We live in times when vocalists and instrumentalists from the Hindustani music tradition, trained originally to be soloists, are often heard in large ensembles. The renditions do not necessarily include complex orchestral arrangements to incorporate the timbres, textures and musical possibilities that the instrumentalists and vocalists could bring on board. In fact, they often begin and end with melodic lines played in unison and the major part of each piece incorporates solo sections.
The reasons for such large ensembles becoming a frequent fixture in contemporary concerts are many, not all of which stem from a musical perspective. But we will leave that discussion for another day. It is important to note, however, that compositions based on the Hindustani music tradition were presented by ensembles even in the 19th century. For instance, the Parsi Gayan Uttejak Mandali, the first formal music club in Bombay, presented Hindustani forms performed by instrumental ensembles that included Indian and Western instruments way back in the 1870s.
This column had discussed the ensemble renditions of the Akashvani Vadya Vrinda. Sitar maestro Ravi Shankar headed the first Akashvani or All India Radio National Orchestra. Archival recordings of his compositions with the Orchestra are available today. He also composed film scores and works for Western orchestras. But his experience with musical ensembles began when he played in the orchestra that accompanied his brother Uday Shankar’s dance troupe way back in the 1930s.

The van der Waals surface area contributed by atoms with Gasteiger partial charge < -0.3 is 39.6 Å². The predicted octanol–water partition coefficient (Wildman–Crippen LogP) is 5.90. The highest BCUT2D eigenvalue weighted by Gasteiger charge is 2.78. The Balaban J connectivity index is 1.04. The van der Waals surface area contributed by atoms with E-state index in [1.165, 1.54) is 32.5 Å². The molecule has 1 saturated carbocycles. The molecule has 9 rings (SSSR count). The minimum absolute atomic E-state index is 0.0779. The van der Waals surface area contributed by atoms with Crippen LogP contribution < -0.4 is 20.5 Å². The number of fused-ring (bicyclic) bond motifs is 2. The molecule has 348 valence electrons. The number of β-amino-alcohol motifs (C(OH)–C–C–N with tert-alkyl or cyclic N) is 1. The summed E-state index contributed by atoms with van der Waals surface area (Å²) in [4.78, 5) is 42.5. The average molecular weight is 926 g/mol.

The ensemble accompanying Uday Shankar’s troupe was recorded in 1937, during their tour of the US. The recording was re-released in 1968 and titled Indian Music: Ragas and Dances - The Original Uday Shankar Company of Hindu musicians, Recorded During Its Historic 1937 Visit to the United States. More information about the recording can be found here.
The recording consists of 10 tracks based on different raags like Tilang, Bahar, Malkauns, Simhendra Madhyama and Hansadhvani (from the Carnatic system), Adana, Bhairav, Durga, Khamaj, and Kafi, composed by Vishnudass Shirali, a disciple of music educationist Vishnu Digambar Paluskar. The compositions are set to different taals, including the Teentaal, Rupak, Dadra, and Kaherva.
A variety of instruments like sitar, sarod, tabla tarang, jaltarang, esraj, bansuri, among others, have been included in the ensemble. Shirali plays the tabla tarang and also lends voice on a couple of tracks. Since the compositions were meant to support the choreography, they do not unfold in typical Hindustani instrumental tradition. Rather, they incorporate non-linear changes in tempi and also at times have parallel melodies written for different instruments.
When this recording was first made, Ravi Shankar still went by his original name, Rabindra.